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I hope another expert has answered but I will make a few suggestions. In general you have wear in places where the valve and lifters meet the camshaft lobes. The slight machining of the valve seats in the heads can produce a few millimeters difference in where the valve stem now sits.
With hydraulic lifters there is suppose to be a range of operation which takes up any slack between parts like the valve stems. With non-hydraulic or solid lifters clearance is either adjusted with shims or with screw type adjustments. You may not even have lifters as some engines have camshafts that directly touch the valve stems.
Common practice is to keep worn parts mated to each other. You would keep valve 1 in place to ride on camshaft lobe 1. You would not want to mix say valve 3 into position of cam lobe 1. The two surfaces have different wear patterns.
Also valve spring tension is to be measured on each valve after grinding or valve replacement. Springs are either replaced or shimmed to book specs. Even motor oil can affect sound levels.
Sometimes adjustments can be made after a break-in period. It is hard to place blame without completely stripping the engine and measuring each part. You are kind of at the Mercy of the original repair facility or you may have another place listen to your motor and see if they think it is unusually noisy.
The rope snatching is an indication of a sheared flywheel key. It is over advanced (ignition timing). Pull fly wheel and use a steel replacement key. Original key was probably aluminum. The valves a adjusted cold with the valve closed, set with a slight shake present at rocker arm and valve stem.
2 possibilities: 1 - HVAC External Drain Tube stopped up with dirt, bee nest, etc. Hard to get to w/out a car lift. Need to clear and drain HVAC box. 2 - Leaking heater core inside HVAC box. Moisture from defog will smell sweet and be hard to clean off glass. Requires Dash removal and AC service to replace Heater Core. Very time consuming and Expensive A-Freeze fumes are also lethal if inhaled.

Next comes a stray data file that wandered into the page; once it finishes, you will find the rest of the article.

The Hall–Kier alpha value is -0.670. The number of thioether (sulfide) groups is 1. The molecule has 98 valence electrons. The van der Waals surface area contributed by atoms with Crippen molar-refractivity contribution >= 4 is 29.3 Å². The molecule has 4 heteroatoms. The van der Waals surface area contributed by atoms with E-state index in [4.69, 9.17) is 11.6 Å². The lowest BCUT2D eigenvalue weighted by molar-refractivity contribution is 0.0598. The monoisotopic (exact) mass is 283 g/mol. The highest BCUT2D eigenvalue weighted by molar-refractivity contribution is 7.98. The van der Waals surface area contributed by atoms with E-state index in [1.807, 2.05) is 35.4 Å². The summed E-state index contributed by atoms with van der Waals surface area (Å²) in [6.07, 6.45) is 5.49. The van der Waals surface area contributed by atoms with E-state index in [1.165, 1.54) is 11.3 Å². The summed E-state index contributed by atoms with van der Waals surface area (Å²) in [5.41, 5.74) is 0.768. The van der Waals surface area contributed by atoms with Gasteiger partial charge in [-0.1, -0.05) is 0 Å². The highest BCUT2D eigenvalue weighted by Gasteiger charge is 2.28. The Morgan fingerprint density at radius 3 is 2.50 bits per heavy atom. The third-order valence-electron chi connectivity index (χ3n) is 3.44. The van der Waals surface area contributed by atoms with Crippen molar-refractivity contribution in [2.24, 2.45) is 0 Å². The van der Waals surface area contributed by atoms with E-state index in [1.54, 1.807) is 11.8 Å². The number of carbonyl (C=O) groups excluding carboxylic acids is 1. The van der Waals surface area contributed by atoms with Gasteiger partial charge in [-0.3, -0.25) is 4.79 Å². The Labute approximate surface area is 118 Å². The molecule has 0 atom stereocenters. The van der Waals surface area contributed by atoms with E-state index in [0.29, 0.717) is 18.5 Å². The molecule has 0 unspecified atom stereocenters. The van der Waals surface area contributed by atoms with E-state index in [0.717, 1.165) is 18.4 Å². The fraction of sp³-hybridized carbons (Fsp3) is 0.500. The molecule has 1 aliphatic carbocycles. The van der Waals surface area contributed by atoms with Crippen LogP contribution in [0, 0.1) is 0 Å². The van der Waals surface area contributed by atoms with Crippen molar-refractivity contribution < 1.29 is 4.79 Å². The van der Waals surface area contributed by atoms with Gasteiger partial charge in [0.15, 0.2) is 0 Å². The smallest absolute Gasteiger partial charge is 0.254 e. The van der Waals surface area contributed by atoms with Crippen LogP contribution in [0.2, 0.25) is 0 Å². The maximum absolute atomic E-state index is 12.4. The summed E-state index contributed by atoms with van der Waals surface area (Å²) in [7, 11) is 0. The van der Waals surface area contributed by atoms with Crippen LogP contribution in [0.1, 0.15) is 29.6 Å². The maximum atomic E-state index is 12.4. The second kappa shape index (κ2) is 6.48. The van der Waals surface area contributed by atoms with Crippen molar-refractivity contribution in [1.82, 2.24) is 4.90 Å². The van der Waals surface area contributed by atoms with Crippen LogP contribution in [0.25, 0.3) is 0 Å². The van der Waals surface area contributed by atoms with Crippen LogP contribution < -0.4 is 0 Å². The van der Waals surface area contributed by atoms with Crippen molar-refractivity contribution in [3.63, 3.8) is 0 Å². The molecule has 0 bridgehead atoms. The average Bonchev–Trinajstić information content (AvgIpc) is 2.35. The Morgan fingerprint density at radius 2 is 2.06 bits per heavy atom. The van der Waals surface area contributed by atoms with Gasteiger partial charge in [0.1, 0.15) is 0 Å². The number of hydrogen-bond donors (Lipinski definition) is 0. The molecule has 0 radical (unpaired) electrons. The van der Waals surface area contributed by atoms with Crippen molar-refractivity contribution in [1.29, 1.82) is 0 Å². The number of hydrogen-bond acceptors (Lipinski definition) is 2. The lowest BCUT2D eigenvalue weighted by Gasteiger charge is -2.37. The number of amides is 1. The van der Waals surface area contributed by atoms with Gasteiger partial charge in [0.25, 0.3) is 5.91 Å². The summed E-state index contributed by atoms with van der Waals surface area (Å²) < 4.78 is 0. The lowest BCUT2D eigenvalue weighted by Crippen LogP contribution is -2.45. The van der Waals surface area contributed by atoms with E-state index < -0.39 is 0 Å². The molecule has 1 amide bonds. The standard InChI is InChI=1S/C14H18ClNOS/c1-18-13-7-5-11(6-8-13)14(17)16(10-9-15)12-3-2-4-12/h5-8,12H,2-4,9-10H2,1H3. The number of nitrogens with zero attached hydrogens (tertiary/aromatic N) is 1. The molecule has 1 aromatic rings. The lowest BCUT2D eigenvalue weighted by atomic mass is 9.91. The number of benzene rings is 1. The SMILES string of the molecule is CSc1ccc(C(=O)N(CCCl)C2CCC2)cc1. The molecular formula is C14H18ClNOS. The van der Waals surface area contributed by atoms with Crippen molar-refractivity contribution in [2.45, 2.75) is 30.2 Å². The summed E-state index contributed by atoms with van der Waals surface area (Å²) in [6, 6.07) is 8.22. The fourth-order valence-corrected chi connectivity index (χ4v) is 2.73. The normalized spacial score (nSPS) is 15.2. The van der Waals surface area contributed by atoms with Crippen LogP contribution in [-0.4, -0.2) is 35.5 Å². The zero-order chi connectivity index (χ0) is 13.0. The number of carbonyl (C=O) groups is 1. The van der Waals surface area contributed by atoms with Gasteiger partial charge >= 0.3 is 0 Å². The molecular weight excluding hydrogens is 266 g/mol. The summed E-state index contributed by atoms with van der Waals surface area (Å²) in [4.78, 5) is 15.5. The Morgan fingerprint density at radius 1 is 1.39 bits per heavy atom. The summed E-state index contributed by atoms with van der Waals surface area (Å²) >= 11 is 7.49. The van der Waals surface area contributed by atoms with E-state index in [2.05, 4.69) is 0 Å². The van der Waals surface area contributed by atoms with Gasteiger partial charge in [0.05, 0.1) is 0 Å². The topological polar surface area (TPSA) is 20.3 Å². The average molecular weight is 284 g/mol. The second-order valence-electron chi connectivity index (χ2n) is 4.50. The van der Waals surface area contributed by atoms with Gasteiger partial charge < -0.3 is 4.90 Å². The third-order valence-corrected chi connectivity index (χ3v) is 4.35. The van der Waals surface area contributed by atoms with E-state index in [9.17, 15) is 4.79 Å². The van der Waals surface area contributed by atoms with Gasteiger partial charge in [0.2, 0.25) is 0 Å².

Try Solution #1 First, Least Expensive, Non-Lethal Condition.
1. inflate your tires to the correct pressure (not just visually, but use a gauge) 2. your wheels have TPMS (tire pressure monitoring system) sensor attached to the rim on the filler stem, inside the tire. if that sensor has gone bad, your dash will register as having low tire pressure. replace that TPMS (little black box in the wheel. you have to remove the tire to get to it). If you have aftermarket wheels, you need to transfer the TPMS sensor from the stock wheel to the new wheel.
Open the hood, Locate the plastic panel at the base of the windscreen on the passenger side near the wiper arm. The panel is held in place with plastic tabs. Pull the center stems of the tabs upwards. You may need to use a needle nose pliers to GENTLY pull stem upwards( about 1/4"). Remove tabs. Remove panel. Once panel is removed the filter is visible and can be easily removed and new one installed. Reinstall panel ,reinstall tabs. push center stems towards panel to secure tabs.
Hello Sandra. Your Impala was originally equipped with a sensor that goes on each wheel to read the air pressure within it. The sensors are part of the valve stem where you put the air in. Each wheel is identified by a receiver inside your car that is able to tell you if the pressure has gone too low. When you had your wheels changed the valve stems were not transferred to your new rims or they were damaged if they were. In order to repair your situation the stems will need to be replaced by the ones on your other rims or new ones. If you opt for new sensors they will need to be programmed so your onboard receiver will recognize them. If you use your originals they will need to be placed at the same position as they were before. If they get mixed up it will not be able to determine which wheel is low. I hope this answers your question. If not, leave a question in comments and I will respond.
The low tire pressure monitor (TPMS) is part of the valve stem on the rims of vehicles with TPMS. You will need to install the original valve stems from your original wheels onto your new rims and then the problem should go away. If you no longer HAVE all the original stems (spare can be included! if your TPMS monitored the spare, you have to have it and it has to be aired up!), you will have to BUY original or equivalent stems, then havet hem reprogrammed to match the car (this can be done with a TPMS tool or a factory scantool).
There are no other solutions. That or you can disable the TPMS system readout on some vehicles by removing a fuse or using a disable procedure in the owners manual or factory service manual